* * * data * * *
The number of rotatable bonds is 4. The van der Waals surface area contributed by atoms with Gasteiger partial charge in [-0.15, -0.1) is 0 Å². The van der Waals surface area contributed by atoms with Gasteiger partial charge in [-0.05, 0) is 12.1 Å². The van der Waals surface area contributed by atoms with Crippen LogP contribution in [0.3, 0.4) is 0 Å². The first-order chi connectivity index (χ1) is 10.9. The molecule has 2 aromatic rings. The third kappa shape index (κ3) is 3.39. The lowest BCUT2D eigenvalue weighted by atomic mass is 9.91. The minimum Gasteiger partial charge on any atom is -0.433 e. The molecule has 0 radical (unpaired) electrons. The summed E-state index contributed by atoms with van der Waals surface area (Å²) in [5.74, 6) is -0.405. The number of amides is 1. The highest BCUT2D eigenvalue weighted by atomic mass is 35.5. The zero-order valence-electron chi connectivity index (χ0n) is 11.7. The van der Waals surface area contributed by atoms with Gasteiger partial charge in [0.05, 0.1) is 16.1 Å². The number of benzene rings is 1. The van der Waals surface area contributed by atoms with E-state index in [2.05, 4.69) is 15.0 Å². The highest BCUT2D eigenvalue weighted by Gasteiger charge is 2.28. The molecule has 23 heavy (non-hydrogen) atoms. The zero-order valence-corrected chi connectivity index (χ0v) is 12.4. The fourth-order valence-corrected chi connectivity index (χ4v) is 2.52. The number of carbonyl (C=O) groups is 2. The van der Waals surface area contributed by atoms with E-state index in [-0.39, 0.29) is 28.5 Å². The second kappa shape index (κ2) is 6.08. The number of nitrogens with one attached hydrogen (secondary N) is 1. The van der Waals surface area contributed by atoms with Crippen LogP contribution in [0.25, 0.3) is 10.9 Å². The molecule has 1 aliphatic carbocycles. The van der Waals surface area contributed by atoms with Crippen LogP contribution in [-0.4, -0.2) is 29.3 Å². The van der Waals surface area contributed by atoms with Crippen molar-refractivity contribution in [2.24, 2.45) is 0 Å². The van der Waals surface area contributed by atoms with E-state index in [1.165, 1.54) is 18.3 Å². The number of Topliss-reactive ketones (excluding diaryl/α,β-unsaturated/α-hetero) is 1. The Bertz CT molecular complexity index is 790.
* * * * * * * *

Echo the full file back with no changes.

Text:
The number of rotatable bonds is 4. The van der Waals surface area contributed by atoms with Gasteiger partial charge in [-0.15, -0.1) is 0 Å². The van der Waals surface area contributed by atoms with Gasteiger partial charge in [-0.05, 0) is 12.1 Å². The van der Waals surface area contributed by atoms with Crippen LogP contribution in [0.3, 0.4) is 0 Å². The first-order chi connectivity index (χ1) is 10.9. The molecule has 2 aromatic rings. The third kappa shape index (κ3) is 3.39. The lowest BCUT2D eigenvalue weighted by atomic mass is 9.91. The minimum Gasteiger partial charge on any atom is -0.433 e. The molecule has 0 radical (unpaired) electrons. The summed E-state index contributed by atoms with van der Waals surface area (Å²) in [5.74, 6) is -0.405. The number of amides is 1. The highest BCUT2D eigenvalue weighted by atomic mass is 35.5. The zero-order valence-electron chi connectivity index (χ0n) is 11.7. The van der Waals surface area contributed by atoms with Gasteiger partial charge in [0.05, 0.1) is 16.1 Å². The number of benzene rings is 1. The van der Waals surface area contributed by atoms with E-state index in [2.05, 4.69) is 15.0 Å². The highest BCUT2D eigenvalue weighted by Gasteiger charge is 2.28. The molecule has 23 heavy (non-hydrogen) atoms. The zero-order valence-corrected chi connectivity index (χ0v) is 12.4. The fourth-order valence-corrected chi connectivity index (χ4v) is 2.52. The number of carbonyl (C=O) groups is 2. The van der Waals surface area contributed by atoms with E-state index in [-0.39, 0.29) is 28.5 Å². The second kappa shape index (κ2) is 6.08. The number of nitrogens with one attached hydrogen (secondary N) is 1. The van der Waals surface area contributed by atoms with Crippen LogP contribution in [0.25, 0.3) is 10.9 Å². The molecule has 1 aliphatic carbocycles. The van der Waals surface area contributed by atoms with Crippen LogP contribution in [-0.4, -0.2) is 29.3 Å². The van der Waals surface area contributed by atoms with Crippen molar-refractivity contribution in [2.24, 2.45) is 0 Å². The van der Waals surface area contributed by atoms with E-state index in [1.165, 1.54) is 18.3 Å². The number of Topliss-reactive ketones (excluding diaryl/α,β-unsaturated/α-hetero) is 1. The Bertz CT molecular complexity index is 790.